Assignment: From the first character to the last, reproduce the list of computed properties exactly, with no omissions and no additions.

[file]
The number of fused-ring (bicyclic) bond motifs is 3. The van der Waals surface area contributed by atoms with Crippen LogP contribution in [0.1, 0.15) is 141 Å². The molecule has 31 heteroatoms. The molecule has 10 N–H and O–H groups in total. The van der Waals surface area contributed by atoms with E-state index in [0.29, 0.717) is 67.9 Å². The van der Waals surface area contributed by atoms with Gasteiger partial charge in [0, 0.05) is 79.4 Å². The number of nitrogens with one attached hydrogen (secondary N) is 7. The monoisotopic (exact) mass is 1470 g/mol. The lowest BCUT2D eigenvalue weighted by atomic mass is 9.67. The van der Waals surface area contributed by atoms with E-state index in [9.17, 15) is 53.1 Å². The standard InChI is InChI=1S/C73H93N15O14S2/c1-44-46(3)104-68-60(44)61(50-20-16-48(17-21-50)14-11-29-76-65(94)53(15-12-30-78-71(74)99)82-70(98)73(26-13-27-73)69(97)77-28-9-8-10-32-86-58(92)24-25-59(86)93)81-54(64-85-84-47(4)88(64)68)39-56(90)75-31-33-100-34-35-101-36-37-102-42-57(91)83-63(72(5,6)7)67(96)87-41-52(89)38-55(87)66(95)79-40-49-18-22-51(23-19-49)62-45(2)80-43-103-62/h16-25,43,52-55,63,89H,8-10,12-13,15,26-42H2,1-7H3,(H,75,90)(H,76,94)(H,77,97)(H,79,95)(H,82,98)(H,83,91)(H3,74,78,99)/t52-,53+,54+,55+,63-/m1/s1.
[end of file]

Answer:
The number of fused-ring (bicyclic) bond motifs is 3. The van der Waals surface area contributed by atoms with Crippen LogP contribution in [0.1, 0.15) is 141 Å². The molecule has 31 heteroatoms. The molecule has 10 N–H and O–H groups in total. The van der Waals surface area contributed by atoms with E-state index in [0.29, 0.717) is 67.9 Å². The van der Waals surface area contributed by atoms with Gasteiger partial charge in [0, 0.05) is 79.4 Å². The number of nitrogens with one attached hydrogen (secondary N) is 7. The monoisotopic (exact) mass is 1470 g/mol. The lowest BCUT2D eigenvalue weighted by atomic mass is 9.67. The van der Waals surface area contributed by atoms with E-state index in [9.17, 15) is 53.1 Å². The standard InChI is InChI=1S/C73H93N15O14S2/c1-44-46(3)104-68-60(44)61(50-20-16-48(17-21-50)14-11-29-76-65(94)53(15-12-30-78-71(74)99)82-70(98)73(26-13-27-73)69(97)77-28-9-8-10-32-86-58(92)24-25-59(86)93)81-54(64-85-84-47(4)88(64)68)39-56(90)75-31-33-100-34-35-101-36-37-102-42-57(91)83-63(72(5,6)7)67(96)87-41-52(89)38-55(87)66(95)79-40-49-18-22-51(23-19-49)62-45(2)80-43-103-62/h16-25,43,52-55,63,89H,8-10,12-13,15,26-42H2,1-7H3,(H,75,90)(H,76,94)(H,77,97)(H,79,95)(H,82,98)(H,83,91)(H3,74,78,99)/t52-,53+,54+,55+,63-/m1/s1.